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is where we continued to spot butterflies like this Common Checkered Skipper

and these Melissa Blues

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Lycaeides melissa

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who were busy making more Blues.

Yellow on Yellow - Sulphur on Rabbitbrush

We discovered this cluster of eggs on a very thorny plant.

The eggs of a Braconid Wasp are quite 'fuzzy'.

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The skippers were all around.  We're pretty sure that this is a Leonard's Skipper Butterfly which makes it a LIFER for us.

We had a bumble bee photo-bomb our Gray Hairstreak Butterfly photo shoot.

Down near the campground...

the Forest Service had constructed a replica of a sod house that was built on this site in 1930. 

In Nebraska, upon stopping at a stage station and seeing its sod roof,

Mark Twain commented that it was “the first time we had ever seen a man’s front yard on top of his house.”

We really enjoyed our time at Toadstool Geologic Park.

It was nice to have a few days of exploration and relaxation in this beautiful area.

Next up... We move on down the road.

And, in real time... As of this afternoon, Annie's got all four feet ON THE GROUND!  Woo hoo!

Monday, November 26, 2018

Toadstool Geologic Park - The Badlands Of Nebraska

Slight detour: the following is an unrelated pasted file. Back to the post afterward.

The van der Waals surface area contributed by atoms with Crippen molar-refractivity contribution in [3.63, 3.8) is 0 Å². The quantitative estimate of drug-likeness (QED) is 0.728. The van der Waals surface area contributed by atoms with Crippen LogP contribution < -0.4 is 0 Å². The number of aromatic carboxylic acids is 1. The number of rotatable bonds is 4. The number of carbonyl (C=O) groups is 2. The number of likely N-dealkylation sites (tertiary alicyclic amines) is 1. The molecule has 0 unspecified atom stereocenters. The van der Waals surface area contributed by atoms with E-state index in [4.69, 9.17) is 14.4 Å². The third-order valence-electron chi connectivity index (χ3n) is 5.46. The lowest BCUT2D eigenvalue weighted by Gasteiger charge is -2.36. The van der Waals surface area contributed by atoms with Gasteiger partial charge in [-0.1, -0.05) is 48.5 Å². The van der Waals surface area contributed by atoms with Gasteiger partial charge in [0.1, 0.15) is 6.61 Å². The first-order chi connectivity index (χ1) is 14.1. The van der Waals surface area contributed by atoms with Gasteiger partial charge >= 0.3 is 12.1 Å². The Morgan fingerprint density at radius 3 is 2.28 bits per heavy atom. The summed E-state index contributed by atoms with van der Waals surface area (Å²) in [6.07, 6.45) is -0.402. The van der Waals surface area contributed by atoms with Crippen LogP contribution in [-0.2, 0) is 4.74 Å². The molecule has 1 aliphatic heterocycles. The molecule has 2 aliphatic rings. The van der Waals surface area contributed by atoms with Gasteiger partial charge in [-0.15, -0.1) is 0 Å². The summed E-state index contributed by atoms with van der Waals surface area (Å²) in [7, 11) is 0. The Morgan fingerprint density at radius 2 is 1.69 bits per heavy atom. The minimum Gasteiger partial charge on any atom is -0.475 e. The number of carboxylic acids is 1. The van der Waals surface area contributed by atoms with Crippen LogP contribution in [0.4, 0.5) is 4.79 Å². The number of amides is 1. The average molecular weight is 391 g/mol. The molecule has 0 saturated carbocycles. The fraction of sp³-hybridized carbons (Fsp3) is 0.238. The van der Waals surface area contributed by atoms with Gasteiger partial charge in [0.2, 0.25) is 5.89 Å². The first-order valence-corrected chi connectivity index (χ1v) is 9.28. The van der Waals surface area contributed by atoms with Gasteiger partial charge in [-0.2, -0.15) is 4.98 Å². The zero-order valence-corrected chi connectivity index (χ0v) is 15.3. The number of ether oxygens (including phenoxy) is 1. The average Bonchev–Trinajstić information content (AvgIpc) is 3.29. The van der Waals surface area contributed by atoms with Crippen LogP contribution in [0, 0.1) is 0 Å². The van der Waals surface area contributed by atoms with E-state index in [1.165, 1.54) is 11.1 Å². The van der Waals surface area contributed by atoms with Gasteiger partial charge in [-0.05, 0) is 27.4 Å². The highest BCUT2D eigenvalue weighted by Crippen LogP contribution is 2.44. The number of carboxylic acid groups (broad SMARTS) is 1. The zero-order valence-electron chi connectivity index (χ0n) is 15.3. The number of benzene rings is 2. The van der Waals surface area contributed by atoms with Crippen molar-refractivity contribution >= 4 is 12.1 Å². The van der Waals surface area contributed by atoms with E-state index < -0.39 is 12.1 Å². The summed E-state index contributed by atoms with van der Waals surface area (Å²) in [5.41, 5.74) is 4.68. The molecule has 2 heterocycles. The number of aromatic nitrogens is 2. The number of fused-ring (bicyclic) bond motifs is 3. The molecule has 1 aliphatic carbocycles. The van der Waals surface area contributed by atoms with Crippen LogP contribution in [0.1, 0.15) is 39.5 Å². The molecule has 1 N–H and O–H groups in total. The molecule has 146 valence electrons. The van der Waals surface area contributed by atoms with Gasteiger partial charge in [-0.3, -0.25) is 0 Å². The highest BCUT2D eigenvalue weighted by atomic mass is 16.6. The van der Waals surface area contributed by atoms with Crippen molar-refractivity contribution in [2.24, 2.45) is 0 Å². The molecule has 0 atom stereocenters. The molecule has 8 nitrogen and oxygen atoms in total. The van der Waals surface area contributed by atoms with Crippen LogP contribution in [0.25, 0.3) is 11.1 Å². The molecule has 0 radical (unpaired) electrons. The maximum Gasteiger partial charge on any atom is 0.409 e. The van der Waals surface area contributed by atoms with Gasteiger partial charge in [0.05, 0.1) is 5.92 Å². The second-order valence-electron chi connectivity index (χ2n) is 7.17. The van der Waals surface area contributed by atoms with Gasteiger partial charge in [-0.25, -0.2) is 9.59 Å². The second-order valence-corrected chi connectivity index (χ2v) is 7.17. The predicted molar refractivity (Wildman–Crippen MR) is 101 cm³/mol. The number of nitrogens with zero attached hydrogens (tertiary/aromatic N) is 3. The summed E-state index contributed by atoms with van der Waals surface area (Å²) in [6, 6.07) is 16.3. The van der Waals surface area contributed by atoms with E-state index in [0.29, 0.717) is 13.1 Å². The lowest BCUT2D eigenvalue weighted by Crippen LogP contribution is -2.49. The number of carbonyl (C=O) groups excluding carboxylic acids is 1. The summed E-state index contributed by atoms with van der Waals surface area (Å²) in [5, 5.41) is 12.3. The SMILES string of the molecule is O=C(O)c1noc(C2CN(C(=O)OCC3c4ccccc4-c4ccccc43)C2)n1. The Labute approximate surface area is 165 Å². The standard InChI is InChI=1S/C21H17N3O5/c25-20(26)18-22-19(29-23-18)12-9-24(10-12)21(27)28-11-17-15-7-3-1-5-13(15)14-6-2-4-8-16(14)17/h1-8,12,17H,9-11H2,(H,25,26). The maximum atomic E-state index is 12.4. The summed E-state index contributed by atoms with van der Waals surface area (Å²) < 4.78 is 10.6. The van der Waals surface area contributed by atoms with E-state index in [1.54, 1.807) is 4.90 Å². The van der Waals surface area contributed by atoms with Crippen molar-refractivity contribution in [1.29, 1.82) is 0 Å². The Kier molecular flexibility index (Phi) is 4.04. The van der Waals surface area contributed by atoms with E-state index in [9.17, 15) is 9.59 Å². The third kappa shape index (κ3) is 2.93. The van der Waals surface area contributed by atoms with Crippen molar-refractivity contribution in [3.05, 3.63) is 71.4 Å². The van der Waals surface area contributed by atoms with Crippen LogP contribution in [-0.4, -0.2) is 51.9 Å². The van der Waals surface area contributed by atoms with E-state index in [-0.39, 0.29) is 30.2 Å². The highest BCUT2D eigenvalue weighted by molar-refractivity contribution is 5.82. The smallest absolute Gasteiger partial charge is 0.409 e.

It was a long ride down a very long dirt road into what seemed like the middle of nowhere - our favorite kind of drive.

In order to not mislead our readers; if you are the kind of traveler who compares one trip or experience with another you may not find the Badlands of Nebraska as impressive as their more well-known counterpart in South Dakota.  If, on the other hand, you are the kind of traveler who likes each experience and each location to define itself well then you may find yourself falling in love with this area of Nebraska. 

Surely, if you have followed us for even a short period of time, you are well aware that we are the second kind of traveler.  And, thus, you can correctly conclude that we truly enjoyed our time at Toadstool Geologic Park in the Oglala National Grasslands.

How could we not?  Just look at how beautiful this remote area is.

We arrived late afternoon and, knowing we'd be there for a few days, decided to just relax and take it all in.

So, that is what we will let you do...


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There's our girl hanging out in the campground. 

We were excited to catch sight of this little one on our first walk around.

He was quite curious and popped in and out of the rocks checking on us for some time.

Meet Salpinctes obsoletus - the Rock Wren - a LIFER for us!

This 'little' guy has got some.... gumption.

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As the sun started setting on our first evening at Toadstool Geologic Park ...

the colors really came alive.

More on this wonderful location in the next post.  We've got to get outside and get to work on our girl!